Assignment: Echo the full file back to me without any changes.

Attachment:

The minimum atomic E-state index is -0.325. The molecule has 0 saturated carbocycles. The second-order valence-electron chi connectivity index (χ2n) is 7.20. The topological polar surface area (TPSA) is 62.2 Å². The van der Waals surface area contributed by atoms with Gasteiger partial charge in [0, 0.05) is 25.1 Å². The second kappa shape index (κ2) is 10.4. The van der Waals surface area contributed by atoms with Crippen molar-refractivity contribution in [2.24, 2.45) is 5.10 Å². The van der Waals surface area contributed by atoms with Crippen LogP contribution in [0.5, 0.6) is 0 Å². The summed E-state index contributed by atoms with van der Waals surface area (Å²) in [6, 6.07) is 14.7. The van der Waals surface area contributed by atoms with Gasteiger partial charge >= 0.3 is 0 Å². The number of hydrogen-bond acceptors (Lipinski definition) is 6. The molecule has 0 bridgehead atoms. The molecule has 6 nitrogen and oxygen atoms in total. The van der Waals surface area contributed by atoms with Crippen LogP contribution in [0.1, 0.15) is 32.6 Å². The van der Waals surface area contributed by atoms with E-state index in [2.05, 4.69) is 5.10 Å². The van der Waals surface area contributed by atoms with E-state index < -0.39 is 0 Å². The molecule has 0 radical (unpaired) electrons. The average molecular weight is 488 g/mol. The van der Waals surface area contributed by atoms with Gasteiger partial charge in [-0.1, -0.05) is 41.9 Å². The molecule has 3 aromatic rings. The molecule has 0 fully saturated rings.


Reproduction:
The minimum atomic E-state index is -0.325. The molecule has 0 saturated carbocycles. The second-order valence-electron chi connectivity index (χ2n) is 7.20. The topological polar surface area (TPSA) is 62.2 Å². The van der Waals surface area contributed by atoms with Gasteiger partial charge in [0, 0.05) is 25.1 Å². The second kappa shape index (κ2) is 10.4. The van der Waals surface area contributed by atoms with Crippen molar-refractivity contribution in [2.24, 2.45) is 5.10 Å². The van der Waals surface area contributed by atoms with Crippen LogP contribution in [0.5, 0.6) is 0 Å². The summed E-state index contributed by atoms with van der Waals surface area (Å²) in [6, 6.07) is 14.7. The van der Waals surface area contributed by atoms with Gasteiger partial charge >= 0.3 is 0 Å². The number of hydrogen-bond acceptors (Lipinski definition) is 6. The molecule has 0 bridgehead atoms. The molecule has 6 nitrogen and oxygen atoms in total. The van der Waals surface area contributed by atoms with Crippen LogP contribution in [0.1, 0.15) is 32.6 Å². The van der Waals surface area contributed by atoms with E-state index in [2.05, 4.69) is 5.10 Å². The van der Waals surface area contributed by atoms with E-state index < -0.39 is 0 Å². The molecule has 0 radical (unpaired) electrons. The average molecular weight is 488 g/mol. The van der Waals surface area contributed by atoms with Gasteiger partial charge in [-0.1, -0.05) is 41.9 Å². The molecule has 3 aromatic rings. The molecule has 0 fully saturated rings.